Terror and redemption alternate in this darkly lyrical adventure set in the Depression-era South.
There was no GPS. How did your ancestors navigate?
Poet Liao Yiwu's account of four years spent in a Chinese prison is raw and disturbing yet also a deeply human and essential read.
James S. Robbins urges today’s Americans to ‘recognize, honor, and carry forward the grand experiment of the first new nation.’
A novelist tries to make very modern music out of a work of fiction.
This collection of Calvino's letters unveils the correspondence of a writer at the heart of modern literature's revolutions.
Polymath bandleader Ahmir 'Questlove' Thompson chronicles his life in beats.
For every moment that Italy annoys Tim Parks, there are two in which it delights him.
On the 150th anniversary of the Battle of Gettysburg, Lincoln scholar Allen C. Guelzo offers a detailed account of the battle, with a focus on the human side of the history.
Swiss painter Christian Brechneff's story – a beguiling mix of genres, from travelogue to art guide – is the next best thing to actually going to a Greek island.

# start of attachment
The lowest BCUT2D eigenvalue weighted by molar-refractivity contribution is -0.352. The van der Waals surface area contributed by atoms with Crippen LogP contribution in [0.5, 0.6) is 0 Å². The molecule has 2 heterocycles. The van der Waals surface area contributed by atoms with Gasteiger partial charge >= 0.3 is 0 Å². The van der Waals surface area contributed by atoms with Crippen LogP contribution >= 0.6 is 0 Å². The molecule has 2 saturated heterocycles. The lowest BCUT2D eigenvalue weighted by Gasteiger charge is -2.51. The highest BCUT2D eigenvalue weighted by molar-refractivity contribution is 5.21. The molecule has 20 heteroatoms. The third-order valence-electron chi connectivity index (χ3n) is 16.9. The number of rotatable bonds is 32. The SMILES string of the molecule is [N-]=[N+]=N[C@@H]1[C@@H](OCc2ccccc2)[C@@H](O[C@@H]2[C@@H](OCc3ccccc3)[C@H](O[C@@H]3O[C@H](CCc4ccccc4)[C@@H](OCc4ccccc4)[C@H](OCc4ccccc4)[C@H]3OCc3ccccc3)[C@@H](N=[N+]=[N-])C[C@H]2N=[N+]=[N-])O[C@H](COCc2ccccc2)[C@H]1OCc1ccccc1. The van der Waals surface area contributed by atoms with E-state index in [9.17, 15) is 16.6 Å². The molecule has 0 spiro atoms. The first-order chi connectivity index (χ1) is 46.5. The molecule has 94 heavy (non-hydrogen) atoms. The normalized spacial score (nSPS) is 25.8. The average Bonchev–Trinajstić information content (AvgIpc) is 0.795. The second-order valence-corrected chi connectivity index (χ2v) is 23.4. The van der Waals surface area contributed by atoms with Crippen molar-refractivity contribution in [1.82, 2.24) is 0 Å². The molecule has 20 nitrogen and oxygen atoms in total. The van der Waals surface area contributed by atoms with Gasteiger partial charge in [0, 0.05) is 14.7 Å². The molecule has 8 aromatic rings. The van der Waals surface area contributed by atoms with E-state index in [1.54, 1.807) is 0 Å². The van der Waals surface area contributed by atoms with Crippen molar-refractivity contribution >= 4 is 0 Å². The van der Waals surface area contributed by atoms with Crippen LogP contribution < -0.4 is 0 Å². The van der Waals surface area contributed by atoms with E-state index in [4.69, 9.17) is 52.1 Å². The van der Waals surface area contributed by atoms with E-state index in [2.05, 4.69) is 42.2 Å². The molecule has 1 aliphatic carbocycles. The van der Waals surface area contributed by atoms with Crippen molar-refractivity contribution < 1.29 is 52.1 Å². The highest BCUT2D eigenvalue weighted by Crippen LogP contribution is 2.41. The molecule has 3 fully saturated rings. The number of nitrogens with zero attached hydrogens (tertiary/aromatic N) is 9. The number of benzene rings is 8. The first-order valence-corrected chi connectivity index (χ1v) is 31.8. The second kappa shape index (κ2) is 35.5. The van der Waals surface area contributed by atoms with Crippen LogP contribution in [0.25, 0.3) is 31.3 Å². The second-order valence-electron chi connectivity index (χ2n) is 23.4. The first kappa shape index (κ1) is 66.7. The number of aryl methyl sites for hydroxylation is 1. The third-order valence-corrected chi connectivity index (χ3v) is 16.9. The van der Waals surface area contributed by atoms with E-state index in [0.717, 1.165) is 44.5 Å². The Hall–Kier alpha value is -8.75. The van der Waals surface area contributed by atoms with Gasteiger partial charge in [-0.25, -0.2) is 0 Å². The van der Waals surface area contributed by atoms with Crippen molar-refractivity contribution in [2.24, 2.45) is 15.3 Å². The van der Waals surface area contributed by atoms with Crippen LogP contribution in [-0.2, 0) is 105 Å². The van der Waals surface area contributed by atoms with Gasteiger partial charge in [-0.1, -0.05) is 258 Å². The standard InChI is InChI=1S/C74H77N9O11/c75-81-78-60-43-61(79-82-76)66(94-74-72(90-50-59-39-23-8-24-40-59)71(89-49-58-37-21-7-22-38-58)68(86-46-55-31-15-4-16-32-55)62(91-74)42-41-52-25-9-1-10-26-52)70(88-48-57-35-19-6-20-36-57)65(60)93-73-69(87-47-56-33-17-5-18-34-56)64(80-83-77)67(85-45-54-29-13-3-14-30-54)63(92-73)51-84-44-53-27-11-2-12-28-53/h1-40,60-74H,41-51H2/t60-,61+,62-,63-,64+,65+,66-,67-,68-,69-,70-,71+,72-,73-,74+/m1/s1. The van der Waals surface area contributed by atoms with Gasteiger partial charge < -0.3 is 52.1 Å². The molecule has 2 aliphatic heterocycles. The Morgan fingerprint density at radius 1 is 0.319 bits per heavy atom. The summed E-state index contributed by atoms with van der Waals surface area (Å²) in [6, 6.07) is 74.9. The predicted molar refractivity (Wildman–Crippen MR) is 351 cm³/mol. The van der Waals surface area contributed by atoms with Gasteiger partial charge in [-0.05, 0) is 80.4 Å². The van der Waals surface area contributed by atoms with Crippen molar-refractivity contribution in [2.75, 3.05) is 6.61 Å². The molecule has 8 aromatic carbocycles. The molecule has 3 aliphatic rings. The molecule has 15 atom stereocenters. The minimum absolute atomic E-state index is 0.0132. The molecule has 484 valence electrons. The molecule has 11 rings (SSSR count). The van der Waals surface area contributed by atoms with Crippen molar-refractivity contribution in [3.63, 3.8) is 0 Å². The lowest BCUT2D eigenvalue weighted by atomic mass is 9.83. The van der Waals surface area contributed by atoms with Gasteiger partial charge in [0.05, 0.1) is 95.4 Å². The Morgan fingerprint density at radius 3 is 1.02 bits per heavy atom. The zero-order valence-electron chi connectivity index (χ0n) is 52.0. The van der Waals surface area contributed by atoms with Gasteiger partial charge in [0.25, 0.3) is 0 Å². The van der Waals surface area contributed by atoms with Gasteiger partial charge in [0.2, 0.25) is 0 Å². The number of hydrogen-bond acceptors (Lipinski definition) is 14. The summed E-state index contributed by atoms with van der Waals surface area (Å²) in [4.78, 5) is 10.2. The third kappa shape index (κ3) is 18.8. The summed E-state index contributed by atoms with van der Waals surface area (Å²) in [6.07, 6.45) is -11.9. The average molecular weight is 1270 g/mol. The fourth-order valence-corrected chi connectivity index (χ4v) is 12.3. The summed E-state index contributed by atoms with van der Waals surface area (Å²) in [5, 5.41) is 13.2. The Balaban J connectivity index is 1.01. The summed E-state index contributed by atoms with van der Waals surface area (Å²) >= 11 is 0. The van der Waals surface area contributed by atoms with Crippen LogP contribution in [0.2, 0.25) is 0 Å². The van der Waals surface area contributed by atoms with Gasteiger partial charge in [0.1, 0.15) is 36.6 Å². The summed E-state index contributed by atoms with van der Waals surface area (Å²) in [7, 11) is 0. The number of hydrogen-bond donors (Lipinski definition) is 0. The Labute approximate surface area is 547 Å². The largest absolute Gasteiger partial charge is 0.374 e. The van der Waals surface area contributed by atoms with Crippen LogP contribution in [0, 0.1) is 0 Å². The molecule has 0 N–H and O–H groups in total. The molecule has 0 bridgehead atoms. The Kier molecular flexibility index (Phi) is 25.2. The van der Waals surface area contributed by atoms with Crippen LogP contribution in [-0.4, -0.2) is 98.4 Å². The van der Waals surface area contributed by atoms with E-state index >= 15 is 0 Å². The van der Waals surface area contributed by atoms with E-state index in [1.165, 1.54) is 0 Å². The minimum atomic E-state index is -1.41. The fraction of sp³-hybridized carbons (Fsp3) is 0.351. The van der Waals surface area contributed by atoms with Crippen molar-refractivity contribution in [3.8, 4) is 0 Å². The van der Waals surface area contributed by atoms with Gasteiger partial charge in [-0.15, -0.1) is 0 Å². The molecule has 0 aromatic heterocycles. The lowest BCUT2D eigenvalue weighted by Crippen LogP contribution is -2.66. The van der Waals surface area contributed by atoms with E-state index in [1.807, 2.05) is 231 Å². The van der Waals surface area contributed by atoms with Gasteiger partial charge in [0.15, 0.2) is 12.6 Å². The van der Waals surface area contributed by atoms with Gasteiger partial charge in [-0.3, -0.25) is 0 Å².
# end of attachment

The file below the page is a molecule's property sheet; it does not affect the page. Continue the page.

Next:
Natalie Whipple's debut young adult novel about an invisible teen fleeing her gangster dad is buoyed by well-executed plot twists.
Rebecca Solnit's delightful book asks why we tell stories – from German fairy tales to "Frankenstein" to the stories of our own lives.
He was a gladiator, rebel, and hero of Hollywood. But who was the man behind the myth?
How a scrappy team of Washington rowers pulled past the world at the Berlin Olympics.
Neil Gaiman has written a fairy tale for adults, reminding us that childhood memories never go away, even when we think we have forgotten them.
Gregory Orr's twelfth collection of poems is one of this year's most intriguing, imaginative books of verse.
Based on his own story, popular Islamic blogger Amir Ahmad Nasr argues that the Internet will be for Islam what the printing press was for Christianity – a driving force for reform.
'The Ocean at the End of the Lane,' is being hailed as Gaiman's first book for adults in eight years. But is it really?
NPR 'literary detective' Paul Collins chronicles a gripping real-life murder mystery, set in New York City circa 1800 – the first truly tabloid crime in our nation's history.
Albert Camus's 1957 work shows his outrage over the suffering of Algeria's Arab and Berber populations.